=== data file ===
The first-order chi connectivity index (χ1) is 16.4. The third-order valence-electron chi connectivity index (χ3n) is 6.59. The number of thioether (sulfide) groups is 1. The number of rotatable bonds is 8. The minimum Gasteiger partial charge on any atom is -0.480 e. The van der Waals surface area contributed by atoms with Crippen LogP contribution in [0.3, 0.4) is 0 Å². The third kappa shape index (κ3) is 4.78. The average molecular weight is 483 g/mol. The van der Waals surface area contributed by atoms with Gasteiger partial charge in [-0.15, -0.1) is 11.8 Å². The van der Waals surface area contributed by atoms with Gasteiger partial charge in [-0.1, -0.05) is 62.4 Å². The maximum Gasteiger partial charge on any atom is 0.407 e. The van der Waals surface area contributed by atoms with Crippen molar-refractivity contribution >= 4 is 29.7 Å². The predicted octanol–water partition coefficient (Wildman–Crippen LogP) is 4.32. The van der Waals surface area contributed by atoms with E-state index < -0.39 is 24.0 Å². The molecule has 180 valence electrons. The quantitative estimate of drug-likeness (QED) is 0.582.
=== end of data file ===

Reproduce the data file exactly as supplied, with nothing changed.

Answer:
The first-order chi connectivity index (χ1) is 16.4. The third-order valence-electron chi connectivity index (χ3n) is 6.59. The number of thioether (sulfide) groups is 1. The number of rotatable bonds is 8. The minimum Gasteiger partial charge on any atom is -0.480 e. The van der Waals surface area contributed by atoms with Crippen LogP contribution in [0.3, 0.4) is 0 Å². The third kappa shape index (κ3) is 4.78. The average molecular weight is 483 g/mol. The van der Waals surface area contributed by atoms with Gasteiger partial charge in [-0.15, -0.1) is 11.8 Å². The van der Waals surface area contributed by atoms with Gasteiger partial charge in [-0.1, -0.05) is 62.4 Å². The maximum Gasteiger partial charge on any atom is 0.407 e. The van der Waals surface area contributed by atoms with Crippen molar-refractivity contribution >= 4 is 29.7 Å². The predicted octanol–water partition coefficient (Wildman–Crippen LogP) is 4.32. The van der Waals surface area contributed by atoms with E-state index < -0.39 is 24.0 Å². The molecule has 180 valence electrons. The quantitative estimate of drug-likeness (QED) is 0.582.